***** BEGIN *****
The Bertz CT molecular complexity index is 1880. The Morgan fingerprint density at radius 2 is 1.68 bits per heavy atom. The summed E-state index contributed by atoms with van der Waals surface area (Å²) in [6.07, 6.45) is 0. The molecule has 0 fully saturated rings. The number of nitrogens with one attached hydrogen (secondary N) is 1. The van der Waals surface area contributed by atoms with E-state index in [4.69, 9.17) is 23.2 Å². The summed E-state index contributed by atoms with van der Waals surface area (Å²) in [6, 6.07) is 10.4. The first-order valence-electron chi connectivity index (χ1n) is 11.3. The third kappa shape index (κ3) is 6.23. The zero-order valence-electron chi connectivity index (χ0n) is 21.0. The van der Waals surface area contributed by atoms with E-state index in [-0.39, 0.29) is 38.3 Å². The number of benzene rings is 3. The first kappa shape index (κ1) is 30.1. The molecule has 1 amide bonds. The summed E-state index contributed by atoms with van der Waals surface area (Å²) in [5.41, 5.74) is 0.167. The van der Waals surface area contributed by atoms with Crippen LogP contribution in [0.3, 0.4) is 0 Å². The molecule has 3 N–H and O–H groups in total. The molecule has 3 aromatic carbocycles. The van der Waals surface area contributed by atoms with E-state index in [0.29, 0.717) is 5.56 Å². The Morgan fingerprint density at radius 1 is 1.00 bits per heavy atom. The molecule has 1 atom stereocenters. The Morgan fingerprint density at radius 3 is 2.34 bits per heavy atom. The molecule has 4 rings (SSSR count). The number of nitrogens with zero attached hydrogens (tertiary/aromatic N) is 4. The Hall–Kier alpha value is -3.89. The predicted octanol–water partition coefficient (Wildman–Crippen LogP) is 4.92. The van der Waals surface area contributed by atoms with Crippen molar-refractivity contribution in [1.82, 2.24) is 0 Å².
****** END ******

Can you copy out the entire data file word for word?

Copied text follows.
The Bertz CT molecular complexity index is 1880. The Morgan fingerprint density at radius 2 is 1.68 bits per heavy atom. The summed E-state index contributed by atoms with van der Waals surface area (Å²) in [6.07, 6.45) is 0. The molecule has 0 fully saturated rings. The number of nitrogens with one attached hydrogen (secondary N) is 1. The van der Waals surface area contributed by atoms with E-state index in [4.69, 9.17) is 23.2 Å². The summed E-state index contributed by atoms with van der Waals surface area (Å²) in [6, 6.07) is 10.4. The first-order valence-electron chi connectivity index (χ1n) is 11.3. The third kappa shape index (κ3) is 6.23. The zero-order valence-electron chi connectivity index (χ0n) is 21.0. The van der Waals surface area contributed by atoms with E-state index in [-0.39, 0.29) is 38.3 Å². The number of benzene rings is 3. The first kappa shape index (κ1) is 30.1. The molecule has 1 amide bonds. The summed E-state index contributed by atoms with van der Waals surface area (Å²) in [5.41, 5.74) is 0.167. The van der Waals surface area contributed by atoms with Crippen LogP contribution in [0.3, 0.4) is 0 Å². The molecule has 3 N–H and O–H groups in total. The molecule has 3 aromatic carbocycles. The van der Waals surface area contributed by atoms with E-state index in [0.29, 0.717) is 5.56 Å². The Morgan fingerprint density at radius 1 is 1.00 bits per heavy atom. The molecule has 1 atom stereocenters. The Morgan fingerprint density at radius 3 is 2.34 bits per heavy atom. The molecule has 4 rings (SSSR count). The number of nitrogens with zero attached hydrogens (tertiary/aromatic N) is 4. The Hall–Kier alpha value is -3.89. The predicted octanol–water partition coefficient (Wildman–Crippen LogP) is 4.92. The van der Waals surface area contributed by atoms with Crippen molar-refractivity contribution in [1.82, 2.24) is 0 Å².